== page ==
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Homework Help: Kinematics playgound slide problem

  1. Feb 11, 2015 #1
    1. The problem statement, all variables and given/known data
    You place a m=2kg block at the bottom of a playground slide and give it a quick kick, giving it an initial speed of vi=12m/s. The slide is inclined at an angle of 35 degrees and the coefficient of kinetic friction between the block and the slide is mu_k=0.2. Use g=9.8m/s/s.
    a) What is the magnitude of the friction force on the block while it is moving on the slide? **I found this to (correctly) be 3.2 N
    b) Assume the slide is sufficiently long that the block does not go over the top. How far up the slide does the block go?
    c) If the block slides back down, what will its speed be at the bottom?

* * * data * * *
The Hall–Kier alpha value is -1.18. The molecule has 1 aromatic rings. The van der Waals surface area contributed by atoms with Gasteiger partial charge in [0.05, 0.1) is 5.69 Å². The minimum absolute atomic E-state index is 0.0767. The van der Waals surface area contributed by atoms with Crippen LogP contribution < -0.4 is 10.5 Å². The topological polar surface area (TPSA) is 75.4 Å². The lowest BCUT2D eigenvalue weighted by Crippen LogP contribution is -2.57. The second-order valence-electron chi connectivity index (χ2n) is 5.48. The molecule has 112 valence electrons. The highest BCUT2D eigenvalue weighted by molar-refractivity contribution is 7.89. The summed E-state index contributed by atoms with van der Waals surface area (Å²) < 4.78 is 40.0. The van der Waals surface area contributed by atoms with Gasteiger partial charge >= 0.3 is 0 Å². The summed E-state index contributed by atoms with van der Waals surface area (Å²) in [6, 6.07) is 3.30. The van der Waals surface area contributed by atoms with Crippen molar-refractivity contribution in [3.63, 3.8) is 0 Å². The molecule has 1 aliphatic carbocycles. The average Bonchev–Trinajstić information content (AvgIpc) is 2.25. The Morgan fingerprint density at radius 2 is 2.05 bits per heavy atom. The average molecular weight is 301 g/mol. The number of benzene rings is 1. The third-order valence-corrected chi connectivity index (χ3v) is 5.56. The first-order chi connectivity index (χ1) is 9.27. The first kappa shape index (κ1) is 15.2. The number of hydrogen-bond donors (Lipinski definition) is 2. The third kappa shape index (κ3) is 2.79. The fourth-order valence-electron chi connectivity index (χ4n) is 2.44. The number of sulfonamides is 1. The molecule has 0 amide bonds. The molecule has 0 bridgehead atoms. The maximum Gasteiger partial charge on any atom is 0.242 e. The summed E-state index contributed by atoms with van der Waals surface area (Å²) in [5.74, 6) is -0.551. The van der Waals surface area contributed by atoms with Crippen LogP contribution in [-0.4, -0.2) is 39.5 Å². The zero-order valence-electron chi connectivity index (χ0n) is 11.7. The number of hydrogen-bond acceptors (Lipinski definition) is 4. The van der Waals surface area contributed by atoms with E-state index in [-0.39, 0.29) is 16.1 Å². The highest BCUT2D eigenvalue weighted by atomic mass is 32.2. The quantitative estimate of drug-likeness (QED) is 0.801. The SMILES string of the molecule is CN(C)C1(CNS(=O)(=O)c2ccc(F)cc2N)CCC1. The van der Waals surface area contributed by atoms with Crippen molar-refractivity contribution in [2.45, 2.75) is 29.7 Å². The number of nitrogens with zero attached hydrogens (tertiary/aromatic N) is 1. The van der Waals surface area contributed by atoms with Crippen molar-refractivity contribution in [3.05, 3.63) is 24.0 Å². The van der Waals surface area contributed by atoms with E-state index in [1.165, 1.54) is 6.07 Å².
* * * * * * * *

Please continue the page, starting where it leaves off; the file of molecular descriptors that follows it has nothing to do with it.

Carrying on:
I've been trying to solve this using kinematics equations involving constant acceleration. I know for part (b) that the final velocity is 0 m/s at the top of the ramp. I'm not sure however if the vi needs to be resolved into components, like I had to do to find the frictional force. Also, it was hinted that I might want to avoid finding time, so I've been dealing with the equation vf^2=vi^2+2ad Can the acceleration be found from net force? Would Fnet,x just be 3.2 N? I feel like this problem is a lot simpler than I'm making it out to be. Thanks for any and all help.
  2. jcsd
  3. Feb 11, 2015 #2


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    Staff: Mentor

    If you've been given a hint to avoid finding time (and hence using equations involving time), then you should be thinking "conservation of energy". Remember that friction forces "burn" energy over the distance traveled.

    But you could still use basic kinematics. Besides friction, what other force is acting on the block along the direction of the slope? Hint: It's the one perpendicular to the normal force that you used to find the friction force.
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